Good Morning! Welcome to The Morning Shift, your roundup of the auto news you crave, all in one place every weekday morning. Here are the important stories you need to know.
1st Gear: Krafcik To Google
Huge news in the world of autonomous cars this morning: John Krafcik, the widely respected former CEO of Hyundai Motor America during the period where it became a force to be reckoned with in the U.S., is leaving his post at TrueCar to lead Google’s self-driving car program.
Over the past few months we’ve seen tech companies like Google and Apple poach engineers and experts from the car world as they develop autonomous cars, but this is easily the biggest “get” by a tech company yet. Krafcik, who has degrees from Stanford and MIT, is also a veteran of Ford and GM-Toyota’s NUMMI joint venture before that.
According to Automotive News, a Google spokeswoman said it’s still the early days of autonomous cars, and this move is about getting ready for the future.
“This is a great opportunity to help Google develop the enormous potential of self-driving cars,” Krafcik wrote in an email to Automotive News. “This technology can save thousands of lives, give millions of people greater mobility, and free us from a lot of the things we find frustrating about driving today. I can’t wait to get started.”
So does this mean Google is going to start building their own cars? Not now, they’re just getting a guy who’s an expert in building them:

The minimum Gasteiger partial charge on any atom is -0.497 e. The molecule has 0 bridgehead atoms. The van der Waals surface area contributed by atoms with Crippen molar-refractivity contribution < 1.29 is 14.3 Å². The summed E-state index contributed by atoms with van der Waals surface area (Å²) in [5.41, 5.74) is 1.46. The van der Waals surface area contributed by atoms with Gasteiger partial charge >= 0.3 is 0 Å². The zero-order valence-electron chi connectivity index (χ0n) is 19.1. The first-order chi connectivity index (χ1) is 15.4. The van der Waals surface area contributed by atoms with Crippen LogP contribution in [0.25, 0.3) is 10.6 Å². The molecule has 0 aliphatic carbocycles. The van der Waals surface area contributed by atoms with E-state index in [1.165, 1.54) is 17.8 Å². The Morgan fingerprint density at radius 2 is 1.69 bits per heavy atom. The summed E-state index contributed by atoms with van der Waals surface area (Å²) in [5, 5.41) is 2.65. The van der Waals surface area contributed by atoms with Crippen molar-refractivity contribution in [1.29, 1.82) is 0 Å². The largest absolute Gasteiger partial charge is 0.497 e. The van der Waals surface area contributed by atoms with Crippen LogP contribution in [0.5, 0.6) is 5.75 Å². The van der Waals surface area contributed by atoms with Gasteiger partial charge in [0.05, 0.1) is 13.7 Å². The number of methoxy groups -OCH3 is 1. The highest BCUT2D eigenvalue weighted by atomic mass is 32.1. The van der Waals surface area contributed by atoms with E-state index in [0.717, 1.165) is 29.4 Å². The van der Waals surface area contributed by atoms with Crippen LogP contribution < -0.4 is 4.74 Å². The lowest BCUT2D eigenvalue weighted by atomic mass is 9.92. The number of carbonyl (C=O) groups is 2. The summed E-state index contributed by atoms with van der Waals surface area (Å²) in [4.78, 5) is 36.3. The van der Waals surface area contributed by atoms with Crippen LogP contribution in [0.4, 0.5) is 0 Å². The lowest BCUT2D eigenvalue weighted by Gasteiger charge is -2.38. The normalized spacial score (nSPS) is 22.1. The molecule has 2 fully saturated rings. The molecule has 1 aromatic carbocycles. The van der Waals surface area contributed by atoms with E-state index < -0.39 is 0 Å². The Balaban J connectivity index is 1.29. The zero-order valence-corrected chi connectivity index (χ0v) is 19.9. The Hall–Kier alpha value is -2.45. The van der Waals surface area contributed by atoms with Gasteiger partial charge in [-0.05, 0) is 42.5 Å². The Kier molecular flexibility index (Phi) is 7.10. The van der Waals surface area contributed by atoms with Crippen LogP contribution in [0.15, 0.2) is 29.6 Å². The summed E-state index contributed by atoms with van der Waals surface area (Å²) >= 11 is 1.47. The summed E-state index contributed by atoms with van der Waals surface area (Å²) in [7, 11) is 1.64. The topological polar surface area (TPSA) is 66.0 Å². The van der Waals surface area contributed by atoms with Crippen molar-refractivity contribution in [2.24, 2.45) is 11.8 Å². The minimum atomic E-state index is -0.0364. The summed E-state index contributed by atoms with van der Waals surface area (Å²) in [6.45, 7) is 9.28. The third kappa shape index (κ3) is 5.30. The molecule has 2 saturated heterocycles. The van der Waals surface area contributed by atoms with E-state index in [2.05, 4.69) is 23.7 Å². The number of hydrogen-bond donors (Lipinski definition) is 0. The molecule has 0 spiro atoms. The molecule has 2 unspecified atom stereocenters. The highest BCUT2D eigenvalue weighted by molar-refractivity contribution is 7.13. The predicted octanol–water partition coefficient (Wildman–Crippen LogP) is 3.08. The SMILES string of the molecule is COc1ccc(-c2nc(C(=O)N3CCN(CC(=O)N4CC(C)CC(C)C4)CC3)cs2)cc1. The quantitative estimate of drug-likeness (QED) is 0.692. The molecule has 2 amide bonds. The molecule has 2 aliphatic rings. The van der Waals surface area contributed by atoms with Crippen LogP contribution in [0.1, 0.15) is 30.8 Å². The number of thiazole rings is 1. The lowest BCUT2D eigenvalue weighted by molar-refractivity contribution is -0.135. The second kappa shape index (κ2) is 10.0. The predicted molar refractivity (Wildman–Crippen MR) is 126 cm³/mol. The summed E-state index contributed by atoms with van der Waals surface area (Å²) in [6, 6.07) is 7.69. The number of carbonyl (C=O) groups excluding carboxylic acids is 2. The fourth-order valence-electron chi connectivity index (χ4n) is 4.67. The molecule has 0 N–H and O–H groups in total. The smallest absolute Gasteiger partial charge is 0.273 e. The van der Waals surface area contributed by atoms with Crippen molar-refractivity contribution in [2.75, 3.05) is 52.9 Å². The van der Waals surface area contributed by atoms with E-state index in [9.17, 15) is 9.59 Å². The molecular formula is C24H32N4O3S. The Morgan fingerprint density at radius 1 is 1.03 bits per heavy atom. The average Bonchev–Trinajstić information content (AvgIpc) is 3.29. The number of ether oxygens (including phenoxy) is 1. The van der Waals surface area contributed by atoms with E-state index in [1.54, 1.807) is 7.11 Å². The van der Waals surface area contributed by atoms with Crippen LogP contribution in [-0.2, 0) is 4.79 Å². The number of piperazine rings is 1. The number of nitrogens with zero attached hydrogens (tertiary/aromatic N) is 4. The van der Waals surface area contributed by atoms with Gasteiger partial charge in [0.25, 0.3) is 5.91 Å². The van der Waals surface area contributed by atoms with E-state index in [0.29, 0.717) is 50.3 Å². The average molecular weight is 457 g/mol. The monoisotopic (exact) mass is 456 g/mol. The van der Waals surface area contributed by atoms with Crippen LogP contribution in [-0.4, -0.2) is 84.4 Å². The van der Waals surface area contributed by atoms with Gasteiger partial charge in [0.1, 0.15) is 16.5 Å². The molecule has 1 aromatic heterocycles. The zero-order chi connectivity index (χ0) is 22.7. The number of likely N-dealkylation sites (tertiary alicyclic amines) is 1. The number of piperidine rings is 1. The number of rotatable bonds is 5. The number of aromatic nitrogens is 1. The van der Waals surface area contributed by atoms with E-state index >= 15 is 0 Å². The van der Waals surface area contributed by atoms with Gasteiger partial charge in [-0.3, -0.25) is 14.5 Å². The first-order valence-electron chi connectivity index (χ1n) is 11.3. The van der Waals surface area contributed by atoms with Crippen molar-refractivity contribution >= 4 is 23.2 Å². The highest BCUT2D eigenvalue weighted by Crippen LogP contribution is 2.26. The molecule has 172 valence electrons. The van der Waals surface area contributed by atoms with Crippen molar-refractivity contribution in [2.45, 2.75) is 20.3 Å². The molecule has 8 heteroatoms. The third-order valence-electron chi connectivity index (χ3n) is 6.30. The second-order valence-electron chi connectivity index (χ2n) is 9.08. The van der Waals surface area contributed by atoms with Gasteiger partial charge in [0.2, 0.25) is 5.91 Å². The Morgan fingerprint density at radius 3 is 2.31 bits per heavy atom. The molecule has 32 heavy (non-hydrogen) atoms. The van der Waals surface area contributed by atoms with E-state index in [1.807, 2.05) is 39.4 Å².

Hohne said Krafcik’s background shouldn’t be interpreted as a sign that Google intends to become a manufacturer. Last year, when Google unveiled its first custom-built prototype, a two-seat pod with a removable steering wheel and pedals, Google procured its parts from traditional automotive suppliers such as Bosch and Continental, and had the finished car assembled by Roush Enterprises in suburban Detroit.
“We’re not going to make cars ourselves,” Hohne said. “We know what we’re good at, and we’ll partner with many different companies to bring this technology into the world safely.”
The spokeswoman also said it’s possible the self-driving car program could become its own Alphabet company, but not yet.
2nd Gear: This Sucks For TrueCar
Naturally you have to wonder what this means for TrueCar, the car pricing service where Krafcik has served as president since last year. They’re in a bit of a tough spot lately and searching for a new CEO. From that same AN story:
When he was recruited by TrueCar founder and CEO Scott Painter in early 2014, the company seemed to have recovered from a near-collapse in 2012 brought on by clashes with regulators and a revolt among the dealers who pay TrueCar for sales leads. Many of those conflicts have since resurfaced in the form of lawsuits by dealers challenging TrueCar’s business practices.
3rd Gear: Fiat Chrysler To Lead UAW Negotiations
The United Auto Workers union has picked Fiat Chrysler over Ford and General Motors to lead contract negotiations, which means Sergio’s operation will set the tone for how these things will go — and could be the target of a strike if they end poorly. From Reuters: